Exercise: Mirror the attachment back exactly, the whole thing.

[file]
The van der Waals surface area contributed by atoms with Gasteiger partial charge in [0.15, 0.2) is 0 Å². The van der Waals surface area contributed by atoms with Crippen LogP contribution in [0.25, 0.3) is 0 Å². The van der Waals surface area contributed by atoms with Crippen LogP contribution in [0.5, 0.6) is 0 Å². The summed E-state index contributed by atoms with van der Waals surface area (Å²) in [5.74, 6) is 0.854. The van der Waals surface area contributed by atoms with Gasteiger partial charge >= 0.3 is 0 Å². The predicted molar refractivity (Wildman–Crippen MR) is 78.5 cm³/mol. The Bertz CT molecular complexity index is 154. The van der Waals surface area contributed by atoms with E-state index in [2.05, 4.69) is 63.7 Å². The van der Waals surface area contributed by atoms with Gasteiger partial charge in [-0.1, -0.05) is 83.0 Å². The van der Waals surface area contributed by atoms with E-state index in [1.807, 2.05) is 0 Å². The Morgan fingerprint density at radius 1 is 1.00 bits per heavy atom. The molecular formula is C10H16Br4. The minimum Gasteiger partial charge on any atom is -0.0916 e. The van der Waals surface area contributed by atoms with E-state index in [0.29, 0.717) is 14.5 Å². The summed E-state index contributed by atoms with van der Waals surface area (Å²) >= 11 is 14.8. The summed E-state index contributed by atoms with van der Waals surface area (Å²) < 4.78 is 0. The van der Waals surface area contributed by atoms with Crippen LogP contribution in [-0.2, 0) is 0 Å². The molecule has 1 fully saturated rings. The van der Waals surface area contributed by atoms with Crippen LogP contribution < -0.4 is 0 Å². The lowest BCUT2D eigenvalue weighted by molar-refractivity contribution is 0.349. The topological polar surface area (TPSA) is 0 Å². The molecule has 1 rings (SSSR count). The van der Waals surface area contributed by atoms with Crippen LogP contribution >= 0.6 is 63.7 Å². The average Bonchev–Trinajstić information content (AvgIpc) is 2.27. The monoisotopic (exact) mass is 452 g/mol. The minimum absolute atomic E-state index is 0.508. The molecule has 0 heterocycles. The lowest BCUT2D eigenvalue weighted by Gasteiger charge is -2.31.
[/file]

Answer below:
The van der Waals surface area contributed by atoms with Gasteiger partial charge in [0.15, 0.2) is 0 Å². The van der Waals surface area contributed by atoms with Crippen LogP contribution in [0.25, 0.3) is 0 Å². The van der Waals surface area contributed by atoms with Crippen LogP contribution in [0.5, 0.6) is 0 Å². The summed E-state index contributed by atoms with van der Waals surface area (Å²) in [5.74, 6) is 0.854. The van der Waals surface area contributed by atoms with Gasteiger partial charge >= 0.3 is 0 Å². The predicted molar refractivity (Wildman–Crippen MR) is 78.5 cm³/mol. The Bertz CT molecular complexity index is 154. The van der Waals surface area contributed by atoms with E-state index in [2.05, 4.69) is 63.7 Å². The van der Waals surface area contributed by atoms with Gasteiger partial charge in [-0.1, -0.05) is 83.0 Å². The van der Waals surface area contributed by atoms with E-state index in [1.807, 2.05) is 0 Å². The Morgan fingerprint density at radius 1 is 1.00 bits per heavy atom. The molecular formula is C10H16Br4. The minimum Gasteiger partial charge on any atom is -0.0916 e. The van der Waals surface area contributed by atoms with E-state index in [0.29, 0.717) is 14.5 Å². The summed E-state index contributed by atoms with van der Waals surface area (Å²) >= 11 is 14.8. The summed E-state index contributed by atoms with van der Waals surface area (Å²) < 4.78 is 0. The van der Waals surface area contributed by atoms with Crippen LogP contribution in [-0.2, 0) is 0 Å². The molecule has 1 fully saturated rings. The van der Waals surface area contributed by atoms with Crippen LogP contribution < -0.4 is 0 Å². The lowest BCUT2D eigenvalue weighted by molar-refractivity contribution is 0.349. The topological polar surface area (TPSA) is 0 Å². The molecule has 1 rings (SSSR count). The van der Waals surface area contributed by atoms with Crippen LogP contribution >= 0.6 is 63.7 Å². The average Bonchev–Trinajstić information content (AvgIpc) is 2.27. The monoisotopic (exact) mass is 452 g/mol. The minimum absolute atomic E-state index is 0.508. The molecule has 0 heterocycles. The lowest BCUT2D eigenvalue weighted by Gasteiger charge is -2.31.